Thursday, August 31, 2017

Airbus on the Runway, Ready for Take Off: What’s holding back Airbus is also what could make its stock pop



The Wall Street Journal
By Alex Frangos
Aug. 31, 2017 5:30 a.m. ET

Planes eventually get built—and investors rewarded. Stick to that faith when it comes to Airbus. 

Europe’s jet maker has been a laggard of late compared with arch rival Boeing, the darling of the Dow Jones Industrial Average this year. What is holding Airbus back is also what could make its stock pop.

In many ways, Airbus and Boeing are both in a sweet spot. After years of healing among airlines, order books for new planes have swelled. At the current production pace, it will take Airbus nearly 10 years to fulfill its confirmed orders for 6,771 planes. Selling aircraft isn’t the problem—executing on the orders is.

In that respect, Airbus has been punished largely for the faults of others. United Technologies’ Pratt & Whitney division, one of two engine suppliers to Airbus’s wildly popular narrow-body A320neo program, has encountered problems with the engine’s novel turbofan design. That has endangered Airbus’ delivery target of around 200 of the fuel efficient planes this year.

Investors are right to be concerned about how long it will take for Pratt to resolve the issues, which it has promised to do. Delays gum up Airbus’s production, making it harder for the company to create savings as it ramps up.

But past lessons of aerospace technology delays is that they eventually get resolved, as was the case with Boeing’s troubled 787 launch. And with Airbus’s delivery schedule on the A320neo swelling to more than 600 planes a year by 2020, sorting out teething problems now will ensure smoother cash flow generation in the future.

There is better news on that front with Airbus’ newest plane, the widebody A350, a competitor to Boeing’s 787 for long-haul traffic. There have been bumps, notably interiors supplier Zodiac failing to deliver toilets on time. But there are now 100 A350s in service, some having flown for over a year without the major problems that dogged other ambitious debuts, such as the wiring design mishaps with the double-decker A380 or battery fires on the Boeing 787. Investors will be relieved when Airbus delivers on its target of around 80 units this year, ramping to over 100 for the next four years.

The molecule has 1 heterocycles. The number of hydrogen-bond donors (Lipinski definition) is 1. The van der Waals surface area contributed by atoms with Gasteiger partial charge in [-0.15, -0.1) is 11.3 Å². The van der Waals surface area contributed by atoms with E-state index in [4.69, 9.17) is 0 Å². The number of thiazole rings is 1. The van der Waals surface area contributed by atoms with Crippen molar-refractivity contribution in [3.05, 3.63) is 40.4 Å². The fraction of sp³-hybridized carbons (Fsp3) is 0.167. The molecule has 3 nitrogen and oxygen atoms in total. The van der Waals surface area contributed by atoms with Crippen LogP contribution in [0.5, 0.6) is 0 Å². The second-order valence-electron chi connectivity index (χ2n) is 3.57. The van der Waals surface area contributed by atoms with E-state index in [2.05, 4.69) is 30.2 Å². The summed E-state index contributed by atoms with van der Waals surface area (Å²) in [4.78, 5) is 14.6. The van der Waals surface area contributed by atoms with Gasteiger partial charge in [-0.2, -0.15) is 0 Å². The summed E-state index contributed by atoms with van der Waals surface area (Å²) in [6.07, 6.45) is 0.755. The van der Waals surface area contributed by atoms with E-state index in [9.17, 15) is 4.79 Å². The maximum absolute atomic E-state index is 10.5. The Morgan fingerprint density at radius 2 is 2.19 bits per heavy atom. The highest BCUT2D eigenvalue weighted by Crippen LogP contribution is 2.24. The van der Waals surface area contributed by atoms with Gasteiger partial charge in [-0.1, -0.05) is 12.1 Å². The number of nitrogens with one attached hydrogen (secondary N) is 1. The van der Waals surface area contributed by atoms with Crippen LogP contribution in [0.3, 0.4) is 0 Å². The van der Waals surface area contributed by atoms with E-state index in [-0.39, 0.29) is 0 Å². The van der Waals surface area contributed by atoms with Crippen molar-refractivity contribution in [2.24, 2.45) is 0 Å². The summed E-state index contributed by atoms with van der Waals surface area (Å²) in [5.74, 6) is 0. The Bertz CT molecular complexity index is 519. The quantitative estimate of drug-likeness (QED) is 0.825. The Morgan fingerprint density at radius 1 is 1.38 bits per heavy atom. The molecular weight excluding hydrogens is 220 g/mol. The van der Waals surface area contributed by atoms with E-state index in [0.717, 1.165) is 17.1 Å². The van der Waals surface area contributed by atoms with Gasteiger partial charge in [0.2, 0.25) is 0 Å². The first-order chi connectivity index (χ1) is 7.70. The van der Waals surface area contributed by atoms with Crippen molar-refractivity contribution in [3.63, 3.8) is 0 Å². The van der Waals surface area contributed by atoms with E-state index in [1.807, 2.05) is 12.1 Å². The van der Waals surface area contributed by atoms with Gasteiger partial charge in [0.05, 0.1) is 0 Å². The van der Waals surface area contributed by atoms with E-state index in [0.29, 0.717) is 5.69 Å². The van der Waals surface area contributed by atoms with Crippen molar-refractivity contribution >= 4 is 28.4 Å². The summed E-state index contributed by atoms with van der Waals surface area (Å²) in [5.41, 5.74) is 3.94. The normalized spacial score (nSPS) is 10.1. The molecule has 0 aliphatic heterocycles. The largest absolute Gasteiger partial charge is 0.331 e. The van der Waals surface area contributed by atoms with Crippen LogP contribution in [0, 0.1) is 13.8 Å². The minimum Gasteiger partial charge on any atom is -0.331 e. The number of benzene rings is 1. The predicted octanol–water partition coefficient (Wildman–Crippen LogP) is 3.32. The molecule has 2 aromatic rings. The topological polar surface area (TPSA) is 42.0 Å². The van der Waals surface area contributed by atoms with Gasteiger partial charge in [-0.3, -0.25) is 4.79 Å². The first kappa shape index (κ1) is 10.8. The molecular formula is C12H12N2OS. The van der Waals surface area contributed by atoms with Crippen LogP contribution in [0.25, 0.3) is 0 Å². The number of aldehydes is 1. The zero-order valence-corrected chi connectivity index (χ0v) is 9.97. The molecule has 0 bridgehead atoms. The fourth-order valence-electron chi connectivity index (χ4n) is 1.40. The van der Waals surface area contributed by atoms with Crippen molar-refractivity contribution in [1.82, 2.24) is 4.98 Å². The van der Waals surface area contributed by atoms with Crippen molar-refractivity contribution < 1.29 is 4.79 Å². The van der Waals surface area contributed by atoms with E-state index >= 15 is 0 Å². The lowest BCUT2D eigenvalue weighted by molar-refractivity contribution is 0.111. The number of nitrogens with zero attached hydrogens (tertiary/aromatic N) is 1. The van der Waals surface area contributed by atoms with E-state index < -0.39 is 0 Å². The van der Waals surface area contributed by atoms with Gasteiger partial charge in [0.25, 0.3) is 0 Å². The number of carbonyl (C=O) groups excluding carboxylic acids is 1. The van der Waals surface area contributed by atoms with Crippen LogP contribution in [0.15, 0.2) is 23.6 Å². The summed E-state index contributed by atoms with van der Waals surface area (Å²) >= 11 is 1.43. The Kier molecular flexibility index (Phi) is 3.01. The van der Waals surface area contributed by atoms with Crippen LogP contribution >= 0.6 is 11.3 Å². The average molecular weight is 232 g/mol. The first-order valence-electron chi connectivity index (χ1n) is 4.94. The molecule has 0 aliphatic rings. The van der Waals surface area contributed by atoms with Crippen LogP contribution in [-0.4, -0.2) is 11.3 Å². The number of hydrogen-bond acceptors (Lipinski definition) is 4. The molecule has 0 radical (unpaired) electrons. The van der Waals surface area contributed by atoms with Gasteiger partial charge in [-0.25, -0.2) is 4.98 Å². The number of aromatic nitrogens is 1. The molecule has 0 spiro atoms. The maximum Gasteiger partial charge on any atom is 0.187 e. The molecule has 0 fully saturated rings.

Another overhang on the stock, possible cancellations, aren’t the threat that they seem. With the order book so large, a recent Qatar Airways cancellation of four A350s won’t seriously dent cash flows. Other customers simply move ahead in the line. With passenger travel growing at more than 7% this year, above the industry’s long-term 4% to 5% trend, and airlines’ profits robust, buyers have little reason to abandon new orders en masse.

Airbus has traveled neck-and-neck with Boeing in terms of populating the sky with its planes since the turn of the century. That also has been true in terms of shareholder returns over the past 15 years, with the most recent period being an exception. In terms of valuation, though, Boeing’s success and Airbus’ hiccups have the two trading on their widest gap in terms of enterprise value to forecast earnings before interest, tax, depreciation and amortization since 2011.

Airplane makers often stumble, but in the end get it right. Waiting for Airbus’s problems to be fixed will be too late for shareholders to enjoy the flight.

Original article can be found here ➤  https://www.wsj.com

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